After wind, hail and blinding rain, we were left without power for a few hours yesterday. The sun peeked out briefly but not long enough to eliminate the need for candles. Without internet, WordPress or Twitter on my laptop I, of course, went to my iPhone.
Genius. Until I noticed it only had a 10% battery life left and no means of charging. After complaining, to myself, and feeling the heat begin to rise due to no A/C, I sat down and listened to the silence. Without the constant sounds of technology ringing in the background–I found, surprisingly, a little peace.
The stillness in the house didn’t create a flickering of candlelight, only a warm shadowed glow across the surface of my table. As I watched the shadow move slightly, I felt a weight lift from my shoulders. Silence has a strange power if you just listen and let go.
I wrote with pen and paper in the candlelight and the pressure I’ve placed on myself loosened.
I complain about being stuck and unable to break this wall I’ve built around my WIP. But as I sat and wrote, I realized beating my head against the wall isn’t what this is about. We get so caught up in writing the perfect novel, short story, etc… So caught up in all that surrounds us. All the Noise. The inbox alert, the tweet alert, the phone ringing, the text alert, our blogs and Facebook accounts. It’s so much and it’s no wonder we lose our place, our concentration and…our reason for writing in the first place.
Before realizing my battery was close to dead, I sent out a few tweets from my iPhone. Complaining. Lisa Kilian, a fellow writer, blogger (and editor), tweeted me back. You can find her extremely insightful blog here: Lisa Kilian’s Blog
She said that she wished her power was out. She needed to decompress. Now I know what she meant. If we stop and hear the quiet for just a minute and re-connect with the reason we write, the weight lifts.
Writing isn’t about readers or followers. It isn’t about the number of blog hits or Facebook fans we have. Writing is about us, the writer. You. Me. We write for ourselves because we have something to say. The rest is just bells and whistles. Icing. We can’t use the icing if we haven’t baked the cake.
Let there be light.
It may be upstream but I won’t stop. I know it may sound crazy, but my characters are what ultimately keep me moving. No matter how frustrated I may get or how many times I close the laptop and rest my head on the edge of the desk, they won’t let me stop writing. They are begging for their story to be told. And what can I say….? I owe it to them to make the most of this story and give it all I have. It’s a strange thing really. This is YA fiction, not reality, not a memoir. But the characters have become people. I’m guessing only my fellow writers can fathom where I’m coming from. As much as I may complain, it’s a good place to be.
Sometimes writers block leaves me staring out the window, hearing random dialogue in my head and drawing on my notes until the margins of the paper are indecipherable. It’s an automatic shut off. I’m sure all writers have certain ticks when writers block takes hold. Certain unconscious habits. Drawing, although never unlocks my brain, definitely unlocks the strain that accompanies the frustration of feeling stuck. Running helps when I have too many thoughts that I can’t organize. And writing nonsense streams of ideas helps when I think I have nothing to say. Drawing on the other hand is this whole other door way I can walk through and feel a sense of calm. Art has had an incredible impact on my life. I have and have had many talented artists in my life, all of whom I commend for their gift and passion. I never really thought about how writing and painting or drawing related but now as I look over my pages of notes covered in fine print drawings, I realize the two are walking hand in hand in my life–that these two creative art forms have always walked side by side for me. Not sure why it took me so long to realize that. I suppose some times in life it can be hard to see what is standing right in front of you.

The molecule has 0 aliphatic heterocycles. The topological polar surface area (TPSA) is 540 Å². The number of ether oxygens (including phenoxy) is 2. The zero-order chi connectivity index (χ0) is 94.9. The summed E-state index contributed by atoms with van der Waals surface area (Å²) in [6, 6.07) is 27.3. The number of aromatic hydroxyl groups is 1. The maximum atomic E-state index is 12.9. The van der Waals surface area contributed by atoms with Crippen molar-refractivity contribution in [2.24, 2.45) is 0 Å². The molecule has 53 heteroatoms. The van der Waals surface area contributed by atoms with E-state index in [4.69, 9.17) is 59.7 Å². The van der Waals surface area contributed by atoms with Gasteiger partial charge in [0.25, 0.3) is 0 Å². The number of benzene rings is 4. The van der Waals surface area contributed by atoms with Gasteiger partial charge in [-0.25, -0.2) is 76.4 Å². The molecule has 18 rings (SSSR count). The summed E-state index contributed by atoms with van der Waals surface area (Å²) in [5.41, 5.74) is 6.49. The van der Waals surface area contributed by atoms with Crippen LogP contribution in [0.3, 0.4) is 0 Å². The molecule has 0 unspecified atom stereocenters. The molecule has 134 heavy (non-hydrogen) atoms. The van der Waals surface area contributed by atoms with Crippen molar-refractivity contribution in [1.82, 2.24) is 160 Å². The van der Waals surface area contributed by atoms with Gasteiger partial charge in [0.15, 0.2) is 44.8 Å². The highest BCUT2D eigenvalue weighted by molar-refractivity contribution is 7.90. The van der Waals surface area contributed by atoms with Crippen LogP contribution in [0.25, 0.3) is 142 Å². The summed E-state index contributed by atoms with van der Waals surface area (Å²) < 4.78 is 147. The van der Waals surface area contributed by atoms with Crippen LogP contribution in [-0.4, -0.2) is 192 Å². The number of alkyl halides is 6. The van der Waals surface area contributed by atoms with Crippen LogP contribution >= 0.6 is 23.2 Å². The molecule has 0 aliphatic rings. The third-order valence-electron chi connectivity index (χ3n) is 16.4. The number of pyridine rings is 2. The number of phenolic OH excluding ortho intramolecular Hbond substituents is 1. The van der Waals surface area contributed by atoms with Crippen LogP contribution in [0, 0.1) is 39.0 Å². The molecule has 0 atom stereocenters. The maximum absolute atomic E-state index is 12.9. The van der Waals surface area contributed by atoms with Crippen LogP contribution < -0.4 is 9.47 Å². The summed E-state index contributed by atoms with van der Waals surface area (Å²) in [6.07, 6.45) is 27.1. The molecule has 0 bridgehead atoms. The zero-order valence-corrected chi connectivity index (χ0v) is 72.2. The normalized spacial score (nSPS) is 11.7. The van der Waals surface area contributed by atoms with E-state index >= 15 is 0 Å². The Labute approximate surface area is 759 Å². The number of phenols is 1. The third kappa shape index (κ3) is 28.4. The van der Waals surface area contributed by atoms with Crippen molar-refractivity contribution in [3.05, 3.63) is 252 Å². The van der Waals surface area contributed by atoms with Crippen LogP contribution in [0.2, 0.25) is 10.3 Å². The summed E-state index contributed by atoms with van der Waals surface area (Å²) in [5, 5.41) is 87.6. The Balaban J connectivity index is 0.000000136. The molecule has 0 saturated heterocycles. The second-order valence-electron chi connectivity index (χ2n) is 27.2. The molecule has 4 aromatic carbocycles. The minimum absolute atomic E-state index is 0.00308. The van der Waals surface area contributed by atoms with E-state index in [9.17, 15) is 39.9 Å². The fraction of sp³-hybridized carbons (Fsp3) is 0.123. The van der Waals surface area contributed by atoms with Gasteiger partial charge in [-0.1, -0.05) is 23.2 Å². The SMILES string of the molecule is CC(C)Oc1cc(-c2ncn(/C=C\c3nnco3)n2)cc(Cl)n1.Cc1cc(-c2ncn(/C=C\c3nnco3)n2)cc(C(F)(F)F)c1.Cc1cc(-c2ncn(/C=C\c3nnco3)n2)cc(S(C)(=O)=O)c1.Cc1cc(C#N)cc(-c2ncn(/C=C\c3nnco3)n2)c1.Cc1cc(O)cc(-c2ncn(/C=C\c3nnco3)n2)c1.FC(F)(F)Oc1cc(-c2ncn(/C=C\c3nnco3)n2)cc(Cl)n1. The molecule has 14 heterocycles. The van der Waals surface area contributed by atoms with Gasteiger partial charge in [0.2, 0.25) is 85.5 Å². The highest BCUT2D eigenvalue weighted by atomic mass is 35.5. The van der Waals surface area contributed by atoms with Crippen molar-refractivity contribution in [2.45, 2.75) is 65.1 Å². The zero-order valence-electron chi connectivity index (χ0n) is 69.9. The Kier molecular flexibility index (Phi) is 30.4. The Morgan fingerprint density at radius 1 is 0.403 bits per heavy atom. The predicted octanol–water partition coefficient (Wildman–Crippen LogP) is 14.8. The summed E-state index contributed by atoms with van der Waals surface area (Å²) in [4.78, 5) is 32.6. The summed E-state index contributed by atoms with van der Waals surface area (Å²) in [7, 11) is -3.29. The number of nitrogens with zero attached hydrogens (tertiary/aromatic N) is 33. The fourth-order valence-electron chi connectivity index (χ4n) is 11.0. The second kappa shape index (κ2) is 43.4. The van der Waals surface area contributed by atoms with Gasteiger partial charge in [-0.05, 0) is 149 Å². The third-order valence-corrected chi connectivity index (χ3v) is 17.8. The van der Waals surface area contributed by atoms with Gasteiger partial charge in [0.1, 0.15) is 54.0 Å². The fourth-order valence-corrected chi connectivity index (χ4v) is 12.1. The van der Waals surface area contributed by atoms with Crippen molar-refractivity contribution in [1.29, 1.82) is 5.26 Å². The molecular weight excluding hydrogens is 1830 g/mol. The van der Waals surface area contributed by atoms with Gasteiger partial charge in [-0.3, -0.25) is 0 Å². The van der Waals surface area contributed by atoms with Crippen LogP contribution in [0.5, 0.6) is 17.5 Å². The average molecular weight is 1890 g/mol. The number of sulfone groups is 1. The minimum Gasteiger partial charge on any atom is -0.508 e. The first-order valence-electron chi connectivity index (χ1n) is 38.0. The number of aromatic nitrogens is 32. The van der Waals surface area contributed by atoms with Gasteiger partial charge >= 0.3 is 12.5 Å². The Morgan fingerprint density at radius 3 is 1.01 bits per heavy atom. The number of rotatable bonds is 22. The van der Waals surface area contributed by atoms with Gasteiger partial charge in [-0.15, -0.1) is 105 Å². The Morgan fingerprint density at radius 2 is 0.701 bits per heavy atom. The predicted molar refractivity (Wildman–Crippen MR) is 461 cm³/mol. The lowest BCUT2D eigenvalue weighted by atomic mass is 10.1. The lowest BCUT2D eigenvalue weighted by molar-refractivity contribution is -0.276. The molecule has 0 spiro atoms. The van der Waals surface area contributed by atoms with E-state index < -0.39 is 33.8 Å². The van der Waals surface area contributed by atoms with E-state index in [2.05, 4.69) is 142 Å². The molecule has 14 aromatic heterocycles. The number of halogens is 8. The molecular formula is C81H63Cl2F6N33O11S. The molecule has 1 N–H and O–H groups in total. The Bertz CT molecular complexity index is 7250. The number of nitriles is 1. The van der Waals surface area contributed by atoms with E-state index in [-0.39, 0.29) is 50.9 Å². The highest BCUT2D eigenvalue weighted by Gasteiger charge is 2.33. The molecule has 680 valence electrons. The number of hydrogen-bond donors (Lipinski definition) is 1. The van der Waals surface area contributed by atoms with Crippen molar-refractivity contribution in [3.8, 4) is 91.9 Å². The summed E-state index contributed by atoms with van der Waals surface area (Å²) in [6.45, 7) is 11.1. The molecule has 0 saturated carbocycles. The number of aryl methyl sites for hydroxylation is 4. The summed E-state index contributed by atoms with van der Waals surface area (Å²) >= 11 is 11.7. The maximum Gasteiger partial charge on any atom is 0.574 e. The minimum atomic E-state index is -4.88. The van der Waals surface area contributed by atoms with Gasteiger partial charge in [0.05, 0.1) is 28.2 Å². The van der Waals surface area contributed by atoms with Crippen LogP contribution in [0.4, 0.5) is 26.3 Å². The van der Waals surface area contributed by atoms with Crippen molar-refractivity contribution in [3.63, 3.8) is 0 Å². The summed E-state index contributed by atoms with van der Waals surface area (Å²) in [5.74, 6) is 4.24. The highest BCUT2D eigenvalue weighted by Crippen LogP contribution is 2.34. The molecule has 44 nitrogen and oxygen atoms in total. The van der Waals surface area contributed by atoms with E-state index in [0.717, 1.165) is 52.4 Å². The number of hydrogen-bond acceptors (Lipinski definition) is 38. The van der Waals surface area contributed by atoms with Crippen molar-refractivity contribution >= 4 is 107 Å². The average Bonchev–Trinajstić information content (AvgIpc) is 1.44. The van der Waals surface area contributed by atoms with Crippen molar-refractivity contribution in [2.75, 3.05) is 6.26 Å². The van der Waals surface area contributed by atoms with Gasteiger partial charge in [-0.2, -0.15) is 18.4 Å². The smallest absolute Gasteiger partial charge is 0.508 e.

I’m reminded of my post: How To Write And Stay Focused. Today as I’m staring at my laptop screen, I realize that I didn’t mention much about how to get through writers block in that post. It’s because I don’t hit writers block often but when I do, like today, I’m not so sure how to get passed it. I mentioned that The Duck Pond would be very challenging for me to write, well…here we go. I’m challenged. I hit these walls with this novel that I haven’t run into with Legend or with The Guardians of Historia (the third novel I’m writing) and nothing I do seems to help. So I write these random blog entries to loosen my brain a bit. Sometimes it works. The problem I have with The Duck Pond really, is the subject matter. It’s close to my heart, maybe a little too close. Although I am a fiction writer and this will be a book of fiction, there are some elements that are based on true events. For me, that makes things difficult which is the reason I keep walking away from it, picking it up, putting it down and not finishing it. But I am determined this time around and I will finish it. Maybe the treadmill will unlock the vice I have gripped around my brain…or maybe it’s gripped around my heart. Maybe both. Run, run, run.